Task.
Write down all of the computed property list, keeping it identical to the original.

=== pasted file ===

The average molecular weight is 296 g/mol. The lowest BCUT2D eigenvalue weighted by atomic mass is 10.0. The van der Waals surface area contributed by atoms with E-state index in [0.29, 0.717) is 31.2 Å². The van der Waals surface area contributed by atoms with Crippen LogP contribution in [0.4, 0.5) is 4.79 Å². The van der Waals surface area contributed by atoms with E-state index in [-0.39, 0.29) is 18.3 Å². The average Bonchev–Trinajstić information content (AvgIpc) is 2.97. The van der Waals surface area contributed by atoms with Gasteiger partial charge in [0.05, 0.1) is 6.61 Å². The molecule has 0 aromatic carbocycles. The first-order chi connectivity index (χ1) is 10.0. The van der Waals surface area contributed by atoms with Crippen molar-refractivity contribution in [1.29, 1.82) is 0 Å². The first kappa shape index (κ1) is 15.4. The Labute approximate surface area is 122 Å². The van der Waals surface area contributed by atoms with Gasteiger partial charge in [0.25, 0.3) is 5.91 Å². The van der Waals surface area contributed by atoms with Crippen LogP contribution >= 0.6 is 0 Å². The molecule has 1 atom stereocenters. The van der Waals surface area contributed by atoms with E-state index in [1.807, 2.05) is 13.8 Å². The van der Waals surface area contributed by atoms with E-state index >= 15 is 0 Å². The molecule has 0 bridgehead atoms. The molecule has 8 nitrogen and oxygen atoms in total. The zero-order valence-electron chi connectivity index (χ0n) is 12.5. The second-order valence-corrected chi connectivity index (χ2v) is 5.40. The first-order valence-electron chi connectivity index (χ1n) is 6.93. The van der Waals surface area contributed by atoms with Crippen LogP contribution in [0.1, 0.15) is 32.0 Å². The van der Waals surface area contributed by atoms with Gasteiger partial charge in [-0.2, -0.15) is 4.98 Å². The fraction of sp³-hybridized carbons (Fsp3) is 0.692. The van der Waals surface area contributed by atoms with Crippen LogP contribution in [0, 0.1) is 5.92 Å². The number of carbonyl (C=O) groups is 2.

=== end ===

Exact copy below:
The average molecular weight is 296 g/mol. The lowest BCUT2D eigenvalue weighted by atomic mass is 10.0. The van der Waals surface area contributed by atoms with E-state index in [0.29, 0.717) is 31.2 Å². The van der Waals surface area contributed by atoms with Crippen LogP contribution in [0.4, 0.5) is 4.79 Å². The van der Waals surface area contributed by atoms with E-state index in [-0.39, 0.29) is 18.3 Å². The average Bonchev–Trinajstić information content (AvgIpc) is 2.97. The van der Waals surface area contributed by atoms with Gasteiger partial charge in [0.05, 0.1) is 6.61 Å². The molecule has 0 aromatic carbocycles. The first-order chi connectivity index (χ1) is 10.0. The van der Waals surface area contributed by atoms with Crippen molar-refractivity contribution in [1.29, 1.82) is 0 Å². The first kappa shape index (κ1) is 15.4. The Labute approximate surface area is 122 Å². The van der Waals surface area contributed by atoms with Gasteiger partial charge in [0.25, 0.3) is 5.91 Å². The van der Waals surface area contributed by atoms with Crippen LogP contribution >= 0.6 is 0 Å². The molecule has 1 atom stereocenters. The van der Waals surface area contributed by atoms with E-state index in [1.807, 2.05) is 13.8 Å². The van der Waals surface area contributed by atoms with E-state index >= 15 is 0 Å². The molecule has 0 bridgehead atoms. The molecule has 8 nitrogen and oxygen atoms in total. The zero-order valence-electron chi connectivity index (χ0n) is 12.5. The second-order valence-corrected chi connectivity index (χ2v) is 5.40. The first-order valence-electron chi connectivity index (χ1n) is 6.93. The van der Waals surface area contributed by atoms with Crippen LogP contribution in [0.1, 0.15) is 32.0 Å². The van der Waals surface area contributed by atoms with Gasteiger partial charge in [-0.2, -0.15) is 4.98 Å². The fraction of sp³-hybridized carbons (Fsp3) is 0.692. The van der Waals surface area contributed by atoms with Crippen LogP contribution in [0, 0.1) is 5.92 Å². The number of carbonyl (C=O) groups is 2.